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One of the most vital steps in the home buying process is being disregarded: In their fervour to win bidding wars, buyers are not getting home inspections.

In the past 18 months, multiple home inspection companies have seen their volumes drop by 50 per cent, particularly in hot markets, said Alan Carson, chief executive officer of home inspection firm Carson Dunlop, and a 43-year industry veteran.

“Before the market went crazy, almost everyone buying resale got a home inspection,” he said in an interview. Now, a frenzied housing market with multiple-bid situations is forcing too many people to take chances and omit the inspection. And while that can help them land their home, it can also prove costly.

What are the risks?

Home buyers are spending more than ever to buy their homes. After paying record-high home prices, land transfer taxes, moving expenses, renovation costs and other closing expenses, many buyers have no cash left to fix a worn-out roof, broken-down furnace, basement mould or faulty plumbing. Some purchasers never see these expenses coming.

Buyers caught up in bidding wars are too scared to add a property inspection condition in their purchase agreement for fear of losing out to “clean” offers. With such limited inventory out there, it’s hard to blame them.

But a home inspection, assuming it doesn’t kill your deal, can save you tens of thousands of dollars in cases where you use deficiencies to negotiate a lower price with the seller, or avoid a money pit altogether. It can also “eliminate costly post-sale litigation, should something be uncovered after the sale,” Mr. Carson added.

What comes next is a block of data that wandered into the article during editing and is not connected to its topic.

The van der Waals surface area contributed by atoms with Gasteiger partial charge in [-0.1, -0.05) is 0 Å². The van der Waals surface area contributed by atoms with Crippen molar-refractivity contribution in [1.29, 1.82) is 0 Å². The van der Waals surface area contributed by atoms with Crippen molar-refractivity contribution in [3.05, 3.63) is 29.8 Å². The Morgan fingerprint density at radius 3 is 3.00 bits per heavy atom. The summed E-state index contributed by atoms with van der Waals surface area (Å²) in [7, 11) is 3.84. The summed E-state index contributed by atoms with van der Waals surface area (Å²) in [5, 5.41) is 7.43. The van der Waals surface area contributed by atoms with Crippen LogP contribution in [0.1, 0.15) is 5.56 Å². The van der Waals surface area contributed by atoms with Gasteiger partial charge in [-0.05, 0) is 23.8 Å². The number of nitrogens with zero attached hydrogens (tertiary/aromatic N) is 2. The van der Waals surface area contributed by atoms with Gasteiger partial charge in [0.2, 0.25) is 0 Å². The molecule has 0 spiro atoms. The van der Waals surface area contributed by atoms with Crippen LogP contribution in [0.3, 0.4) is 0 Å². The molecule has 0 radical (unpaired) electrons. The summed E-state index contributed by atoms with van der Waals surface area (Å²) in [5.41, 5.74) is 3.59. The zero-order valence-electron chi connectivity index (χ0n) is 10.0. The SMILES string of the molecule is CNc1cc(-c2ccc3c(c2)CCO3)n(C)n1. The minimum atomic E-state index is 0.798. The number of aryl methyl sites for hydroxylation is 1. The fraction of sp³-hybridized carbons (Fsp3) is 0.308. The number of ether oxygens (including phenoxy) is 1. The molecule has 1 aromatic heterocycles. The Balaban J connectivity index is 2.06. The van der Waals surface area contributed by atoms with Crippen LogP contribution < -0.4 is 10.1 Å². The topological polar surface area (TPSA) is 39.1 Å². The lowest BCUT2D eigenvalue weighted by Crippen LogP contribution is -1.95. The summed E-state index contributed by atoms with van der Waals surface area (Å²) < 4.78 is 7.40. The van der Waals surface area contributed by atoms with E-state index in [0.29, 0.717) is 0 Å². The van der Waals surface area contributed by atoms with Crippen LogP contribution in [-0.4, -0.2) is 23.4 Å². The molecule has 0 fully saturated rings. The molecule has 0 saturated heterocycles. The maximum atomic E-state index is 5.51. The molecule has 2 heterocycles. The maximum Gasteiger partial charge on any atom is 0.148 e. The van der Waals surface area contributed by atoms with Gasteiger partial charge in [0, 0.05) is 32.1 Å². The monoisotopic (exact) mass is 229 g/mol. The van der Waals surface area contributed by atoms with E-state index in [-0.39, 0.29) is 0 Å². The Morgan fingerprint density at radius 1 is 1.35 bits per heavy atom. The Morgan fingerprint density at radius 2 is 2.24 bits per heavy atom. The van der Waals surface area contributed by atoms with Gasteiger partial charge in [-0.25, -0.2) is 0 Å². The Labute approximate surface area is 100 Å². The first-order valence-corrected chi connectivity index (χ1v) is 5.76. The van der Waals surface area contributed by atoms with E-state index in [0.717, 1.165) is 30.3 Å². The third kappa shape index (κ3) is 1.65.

Forgone inspections should worry sellers, too, because standard disclosures may not fully protect them. And if a deal falls through, it can also jeopardize the seller’s new purchase, especially if they’re forced to hold a home longer and can’t carry two mortgages.

To avoid that and give potential buyers more confidence, many realtors now counsel sellers to buy pre-listing inspections and offer the reports to prospective buyers. It’s a $400 to $600 investment that could pay for itself many times over by attracting higher offers. That should make any realtor happy as well, as homes sell faster with more bids and less renegotiation.

Alternatively, some sellers allow limited pre-offer inspections. The problem is, sellers then create artificial deadlines to promote bidding wars. They say they’re accepting offers in five days and people who want to do a pre-offer inspection are often forced to do mini-inspections and quick walk-throughs.

“I hate those with a passion because it takes about 2.5 hours on average to do a full inspection …. It’s kind of like going to the doctor for a checkup and giving them 10 minutes,” said Mr. Carson, who’s obviously not impartial here, but makes a fair point. Moreover, without a proper comprehensive inspection report, home inspectors may not be covered by errors and omissions insurance, he said.